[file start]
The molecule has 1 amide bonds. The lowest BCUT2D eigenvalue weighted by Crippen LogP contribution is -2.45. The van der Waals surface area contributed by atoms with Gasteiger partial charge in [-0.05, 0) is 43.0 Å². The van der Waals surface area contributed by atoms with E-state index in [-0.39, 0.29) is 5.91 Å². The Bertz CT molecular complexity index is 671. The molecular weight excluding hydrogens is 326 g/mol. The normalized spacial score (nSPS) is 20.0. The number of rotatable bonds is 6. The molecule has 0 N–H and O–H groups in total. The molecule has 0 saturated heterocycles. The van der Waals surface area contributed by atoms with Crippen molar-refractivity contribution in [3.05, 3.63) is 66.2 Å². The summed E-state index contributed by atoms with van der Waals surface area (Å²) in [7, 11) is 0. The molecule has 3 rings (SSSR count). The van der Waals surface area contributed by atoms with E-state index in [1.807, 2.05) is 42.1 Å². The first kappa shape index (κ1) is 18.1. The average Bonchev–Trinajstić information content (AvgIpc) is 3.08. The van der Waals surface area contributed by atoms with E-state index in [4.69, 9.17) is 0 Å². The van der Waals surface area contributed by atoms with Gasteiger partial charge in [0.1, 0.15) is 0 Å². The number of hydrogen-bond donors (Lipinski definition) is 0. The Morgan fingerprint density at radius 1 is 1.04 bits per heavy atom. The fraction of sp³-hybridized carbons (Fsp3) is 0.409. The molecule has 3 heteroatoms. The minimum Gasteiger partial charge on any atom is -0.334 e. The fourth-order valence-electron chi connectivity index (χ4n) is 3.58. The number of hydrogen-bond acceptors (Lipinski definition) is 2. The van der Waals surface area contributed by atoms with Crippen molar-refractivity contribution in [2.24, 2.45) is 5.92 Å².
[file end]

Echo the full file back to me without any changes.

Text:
The molecule has 1 amide bonds. The lowest BCUT2D eigenvalue weighted by Crippen LogP contribution is -2.45. The van der Waals surface area contributed by atoms with Gasteiger partial charge in [-0.05, 0) is 43.0 Å². The van der Waals surface area contributed by atoms with E-state index in [-0.39, 0.29) is 5.91 Å². The Bertz CT molecular complexity index is 671. The molecular weight excluding hydrogens is 326 g/mol. The normalized spacial score (nSPS) is 20.0. The number of rotatable bonds is 6. The molecule has 0 N–H and O–H groups in total. The molecule has 0 saturated heterocycles. The van der Waals surface area contributed by atoms with Crippen molar-refractivity contribution in [3.05, 3.63) is 66.2 Å². The summed E-state index contributed by atoms with van der Waals surface area (Å²) in [7, 11) is 0. The molecule has 3 rings (SSSR count). The van der Waals surface area contributed by atoms with E-state index in [1.807, 2.05) is 42.1 Å². The first kappa shape index (κ1) is 18.1. The average Bonchev–Trinajstić information content (AvgIpc) is 3.08. The van der Waals surface area contributed by atoms with E-state index in [4.69, 9.17) is 0 Å². The van der Waals surface area contributed by atoms with Gasteiger partial charge in [0.1, 0.15) is 0 Å². The number of hydrogen-bond donors (Lipinski definition) is 0. The Morgan fingerprint density at radius 1 is 1.04 bits per heavy atom. The fraction of sp³-hybridized carbons (Fsp3) is 0.409. The molecule has 3 heteroatoms. The minimum Gasteiger partial charge on any atom is -0.334 e. The fourth-order valence-electron chi connectivity index (χ4n) is 3.58. The number of hydrogen-bond acceptors (Lipinski definition) is 2. The van der Waals surface area contributed by atoms with Crippen molar-refractivity contribution in [2.24, 2.45) is 5.92 Å².